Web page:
Pagani’s Utopia is the production version of the supercar with the codename C10. We don’t see many cars with names from literature, but this vehicle takes its moniker from the book Thomas More Utopia from 1516 which describes the ideal world of philosophers. Such a high name means the new engine has great promise to run.
To create Utopia, Pagani consulted with the owners of existing models. They asked for three things: “simplicity, lightness, and driving pleasure,” according to the company announcement.
The Utopia packs a 6.0-liter twin-turbo V12 with a 60-degree angle between cylinders from Mercedes-AMG. That produces 852 horsepower (635 kilowatts) at 6,000 rpm and 811 pound-feet (1,100 Newton-meters) of torque from 2,800 to 5,900 rpm. The power plant is clean enough to meet California’s emission standards, according to the company.
Buyers can choose a seven-speed automatic manual transmission which Pagani claims is the fastest transmission shift with helical gears. There’s also a true seven-speed manual with a clutch pedal. The rear axle has an electro-mechanical differential.
Compared with Huayra and Zone, Utopia has a minimalist design aesthetic. The company keeps the active aerodynamic elements smooth to maintain the body’s clean lines.
Under the skin, the Utopia has a monocoque made of Pagani Carbo-Titanium HP62 G2 and Carbo-Triax HP62 Subframe front and rear are Chromoly steel. The bodywork uses what Pagani calls a “new type of A-class carbon fiber” that has 38 percent more rigidity but at the same density as the previous carbon version. The quad exhaust is titanium with a ceramic coating that weighs over 13.23 pounds (6 kilograms). All of these lightweight materials keep the total weight down to 2,822 pounds (1,280 kilograms).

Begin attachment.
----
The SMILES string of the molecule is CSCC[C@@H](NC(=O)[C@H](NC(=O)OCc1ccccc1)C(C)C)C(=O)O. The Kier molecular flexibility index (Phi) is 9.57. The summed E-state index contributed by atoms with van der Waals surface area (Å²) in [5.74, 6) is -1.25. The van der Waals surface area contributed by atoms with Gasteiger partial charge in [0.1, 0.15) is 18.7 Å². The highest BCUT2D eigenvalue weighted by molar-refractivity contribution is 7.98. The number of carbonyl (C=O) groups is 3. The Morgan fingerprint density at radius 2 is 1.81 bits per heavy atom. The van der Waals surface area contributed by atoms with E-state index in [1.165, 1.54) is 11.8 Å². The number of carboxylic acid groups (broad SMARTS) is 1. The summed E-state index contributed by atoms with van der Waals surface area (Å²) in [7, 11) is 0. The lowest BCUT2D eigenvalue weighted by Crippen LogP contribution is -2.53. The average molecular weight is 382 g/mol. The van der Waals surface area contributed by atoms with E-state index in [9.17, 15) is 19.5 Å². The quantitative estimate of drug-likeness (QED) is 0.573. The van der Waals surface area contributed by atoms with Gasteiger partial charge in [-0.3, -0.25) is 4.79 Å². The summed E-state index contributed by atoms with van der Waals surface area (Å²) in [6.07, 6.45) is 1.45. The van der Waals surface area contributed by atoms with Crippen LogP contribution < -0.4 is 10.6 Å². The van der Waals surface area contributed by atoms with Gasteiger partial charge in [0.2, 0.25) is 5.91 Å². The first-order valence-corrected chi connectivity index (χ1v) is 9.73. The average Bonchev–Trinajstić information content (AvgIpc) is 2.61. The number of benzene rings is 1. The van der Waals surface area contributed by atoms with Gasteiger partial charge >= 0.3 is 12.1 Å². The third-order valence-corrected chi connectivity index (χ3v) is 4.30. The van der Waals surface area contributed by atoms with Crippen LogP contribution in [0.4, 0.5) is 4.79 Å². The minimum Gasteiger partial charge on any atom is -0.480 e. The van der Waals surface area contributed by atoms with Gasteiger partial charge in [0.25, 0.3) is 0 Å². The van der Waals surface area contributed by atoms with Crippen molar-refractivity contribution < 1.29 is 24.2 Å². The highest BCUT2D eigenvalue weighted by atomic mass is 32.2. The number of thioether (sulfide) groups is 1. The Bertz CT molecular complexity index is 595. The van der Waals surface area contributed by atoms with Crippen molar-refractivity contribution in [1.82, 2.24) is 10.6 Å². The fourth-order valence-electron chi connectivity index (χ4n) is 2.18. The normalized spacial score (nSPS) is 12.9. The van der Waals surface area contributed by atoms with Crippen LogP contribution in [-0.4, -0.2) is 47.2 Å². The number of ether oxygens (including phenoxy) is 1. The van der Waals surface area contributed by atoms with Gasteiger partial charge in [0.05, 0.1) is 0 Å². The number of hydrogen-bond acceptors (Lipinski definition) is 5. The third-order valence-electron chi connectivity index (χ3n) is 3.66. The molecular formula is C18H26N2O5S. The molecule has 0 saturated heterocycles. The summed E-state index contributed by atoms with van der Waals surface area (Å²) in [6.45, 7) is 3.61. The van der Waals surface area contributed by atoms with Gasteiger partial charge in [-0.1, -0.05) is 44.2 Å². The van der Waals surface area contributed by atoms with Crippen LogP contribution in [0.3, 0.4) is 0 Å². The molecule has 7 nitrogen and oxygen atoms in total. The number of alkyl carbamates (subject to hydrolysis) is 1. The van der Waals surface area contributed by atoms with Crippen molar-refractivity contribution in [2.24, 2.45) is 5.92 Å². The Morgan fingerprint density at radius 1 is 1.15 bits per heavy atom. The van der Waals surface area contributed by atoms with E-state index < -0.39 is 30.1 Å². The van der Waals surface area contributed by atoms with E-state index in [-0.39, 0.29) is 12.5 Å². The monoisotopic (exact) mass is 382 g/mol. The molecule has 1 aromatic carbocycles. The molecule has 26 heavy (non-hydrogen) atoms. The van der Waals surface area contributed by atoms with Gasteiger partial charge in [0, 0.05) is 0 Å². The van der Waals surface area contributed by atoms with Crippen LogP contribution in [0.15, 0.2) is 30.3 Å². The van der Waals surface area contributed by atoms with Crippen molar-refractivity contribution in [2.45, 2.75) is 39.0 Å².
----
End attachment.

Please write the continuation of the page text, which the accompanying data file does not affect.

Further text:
The Utopia rides a suspension consisting of a forged aluminum double wishbone and electronically controlled shock absorbers. There are Brembo carbon-ceramic disc brakes with six-piston calipers up front and four-piston stoppers at the rear.
Wheels measure 21 inches at the nose and 22 inches at the tail. They have a turbine-shaped carbon fiber extractor that draws hot air from the brakes. Bespoke Pirelli tires have a Utopia silhouette on the sidewall.
Inside, Utopia eschews the modern trend of using multiple digital displays. There is only one display between the analog speedometer and tachometer. Without an infotainment monitor, Pagani covers the center stack with a row of instruments, switches, and HVAC controls. The company grinds the steering wheel and pedals from metal blocks
Pagani originally planned to build 99 examples of the Utopia coupe. The company did not reveal prices or say when deliveries began.